Some motifs in Turkmen jewelry are similar to those found in textiles from the area. For example, repeat patterns of squares, rectangles, or lozenges can be found both in silverwork and in carpets. The repertoire of motifs varies according to the tribe of the maker and owner, and the exhibition highlights distinctive designs from Teke, Yomut, and Kazakh jewelry-makers.

The exhibition of tribal jewelry complements the numerous courtly and urban works of art that are on view in the adjacent areas within the New Galleries for the Art of the Arab Lands, Turkey, Iran, Central Asia, and Later South Asia.

A publication, Turkmen Jewelry: Silver Ornaments from the Marshall and Marilyn R. Wolf Collection by Layla S. Diba, accompanies the exhibition. Published by The Metropolitan Museum of Art, and distributed by Yale University Press, the book is available in the Museum’s book shops ($60, hardcover).

Turkmen Jewelry from the Marshall and Marilyn R. Wolf Collection has been installed in The Hagop Kevorkian Special Exhibitions Gallery, which is dedicated to focused exhibitions drawn primarily from the Museum’s holdings. It is located within the New Galleries for the Art of the Arab Lands, Turkey, Iran, Central Asia, and Later South Asia, which opened November 1, 2011, after a comprehensive renovation.

At the Metropolitan Museum, Marshall and Marilyn Wolf have been members of the Friends of Islamic Art since its founding in 1994. Marilyn Wolf has also been an active member of the Department of Islamic Art’s Visiting Committee since 1991.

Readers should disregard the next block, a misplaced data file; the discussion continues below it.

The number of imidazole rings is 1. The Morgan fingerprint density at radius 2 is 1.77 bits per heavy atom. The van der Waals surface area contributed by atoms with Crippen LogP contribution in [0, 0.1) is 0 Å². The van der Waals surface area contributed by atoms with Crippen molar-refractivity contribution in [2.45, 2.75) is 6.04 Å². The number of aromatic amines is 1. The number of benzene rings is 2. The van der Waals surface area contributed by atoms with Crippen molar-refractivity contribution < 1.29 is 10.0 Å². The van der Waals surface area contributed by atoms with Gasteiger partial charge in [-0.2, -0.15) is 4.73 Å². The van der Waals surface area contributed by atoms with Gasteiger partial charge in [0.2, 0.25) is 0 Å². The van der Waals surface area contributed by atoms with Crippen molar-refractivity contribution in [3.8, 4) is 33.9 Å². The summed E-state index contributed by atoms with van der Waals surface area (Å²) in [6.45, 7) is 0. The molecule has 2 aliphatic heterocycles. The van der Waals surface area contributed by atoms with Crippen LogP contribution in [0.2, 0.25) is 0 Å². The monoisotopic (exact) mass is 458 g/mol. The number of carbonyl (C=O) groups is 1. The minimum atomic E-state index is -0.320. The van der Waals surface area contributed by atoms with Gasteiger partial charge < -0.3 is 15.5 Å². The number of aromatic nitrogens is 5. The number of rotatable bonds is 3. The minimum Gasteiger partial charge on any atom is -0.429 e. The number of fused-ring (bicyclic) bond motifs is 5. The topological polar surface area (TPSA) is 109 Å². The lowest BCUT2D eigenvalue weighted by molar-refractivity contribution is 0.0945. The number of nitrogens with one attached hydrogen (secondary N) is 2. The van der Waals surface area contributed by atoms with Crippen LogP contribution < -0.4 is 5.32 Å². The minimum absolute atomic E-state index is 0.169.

Today's News

October 10, 2012

Major exhibition of recent works by Richard Hamilton opens at the National Gallery in London

College of New Rochelle gets a rare collection of 75 signed Ansel Adams photographs

Christie's Evening Sale of Impressionist and Modern Art to feature nine works by Pablo Picasso

Artistry of Turkmen silversmiths is celebrated in exhibition of tribal jewelry at Metropolitan Museum

First exhibition devoted to John Sell Cotman's significant Normandy works opens at Dulwich Picture Gallery

Tate exhibition examines the relationship between the work of William Klein and Daido Moriyama

Sotheby's Hong Kong Fine Chinese Ceramics and Works of Art Autumn Sale series totals $79 million

China art auctioneers face off with foreign rivals; Battle for the Asian art market steps up

Andy Warhol Foundation for the Visual Arts takes on cosmetics with Francois Nars

Special exhibition of new work by Billy Childish opens at Hoxton Arches in London